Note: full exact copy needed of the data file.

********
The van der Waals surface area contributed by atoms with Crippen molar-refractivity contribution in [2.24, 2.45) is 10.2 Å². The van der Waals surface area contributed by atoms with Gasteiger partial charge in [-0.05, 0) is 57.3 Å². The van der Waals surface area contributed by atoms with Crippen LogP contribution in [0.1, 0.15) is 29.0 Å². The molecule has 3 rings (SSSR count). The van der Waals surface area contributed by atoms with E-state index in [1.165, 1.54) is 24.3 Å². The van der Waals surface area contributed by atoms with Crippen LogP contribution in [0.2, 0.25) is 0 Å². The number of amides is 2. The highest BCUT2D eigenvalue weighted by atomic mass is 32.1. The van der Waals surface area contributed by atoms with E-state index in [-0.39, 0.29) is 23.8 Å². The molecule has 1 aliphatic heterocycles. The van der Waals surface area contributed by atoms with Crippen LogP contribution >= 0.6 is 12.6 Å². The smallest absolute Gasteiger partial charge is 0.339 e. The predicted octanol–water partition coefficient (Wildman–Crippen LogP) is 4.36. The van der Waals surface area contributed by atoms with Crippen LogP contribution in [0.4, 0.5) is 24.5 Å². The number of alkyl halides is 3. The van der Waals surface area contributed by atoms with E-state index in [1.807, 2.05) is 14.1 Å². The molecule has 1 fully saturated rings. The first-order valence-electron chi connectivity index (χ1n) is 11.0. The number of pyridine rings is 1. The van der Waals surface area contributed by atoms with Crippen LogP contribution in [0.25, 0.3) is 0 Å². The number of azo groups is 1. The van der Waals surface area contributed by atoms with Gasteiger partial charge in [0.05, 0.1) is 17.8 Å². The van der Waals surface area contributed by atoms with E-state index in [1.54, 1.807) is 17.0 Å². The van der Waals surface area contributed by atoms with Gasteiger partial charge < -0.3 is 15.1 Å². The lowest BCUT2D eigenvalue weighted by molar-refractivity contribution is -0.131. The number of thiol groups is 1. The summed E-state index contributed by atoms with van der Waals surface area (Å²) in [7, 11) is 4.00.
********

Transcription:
The van der Waals surface area contributed by atoms with Crippen molar-refractivity contribution in [2.24, 2.45) is 10.2 Å². The van der Waals surface area contributed by atoms with Gasteiger partial charge in [-0.05, 0) is 57.3 Å². The van der Waals surface area contributed by atoms with Crippen LogP contribution in [0.1, 0.15) is 29.0 Å². The molecule has 3 rings (SSSR count). The van der Waals surface area contributed by atoms with E-state index in [1.165, 1.54) is 24.3 Å². The van der Waals surface area contributed by atoms with Crippen LogP contribution in [0.2, 0.25) is 0 Å². The number of amides is 2. The highest BCUT2D eigenvalue weighted by atomic mass is 32.1. The van der Waals surface area contributed by atoms with E-state index in [-0.39, 0.29) is 23.8 Å². The molecule has 1 aliphatic heterocycles. The van der Waals surface area contributed by atoms with Crippen LogP contribution >= 0.6 is 12.6 Å². The smallest absolute Gasteiger partial charge is 0.339 e. The predicted octanol–water partition coefficient (Wildman–Crippen LogP) is 4.36. The van der Waals surface area contributed by atoms with Crippen LogP contribution in [0.4, 0.5) is 24.5 Å². The number of alkyl halides is 3. The van der Waals surface area contributed by atoms with E-state index in [1.807, 2.05) is 14.1 Å². The molecule has 1 fully saturated rings. The first-order valence-electron chi connectivity index (χ1n) is 11.0. The number of pyridine rings is 1. The van der Waals surface area contributed by atoms with Crippen LogP contribution in [0.25, 0.3) is 0 Å². The number of azo groups is 1. The van der Waals surface area contributed by atoms with Gasteiger partial charge in [0.05, 0.1) is 17.8 Å². The van der Waals surface area contributed by atoms with E-state index in [1.54, 1.807) is 17.0 Å². The van der Waals surface area contributed by atoms with Gasteiger partial charge < -0.3 is 15.1 Å². The lowest BCUT2D eigenvalue weighted by molar-refractivity contribution is -0.131. The number of thiol groups is 1. The summed E-state index contributed by atoms with van der Waals surface area (Å²) in [7, 11) is 4.00.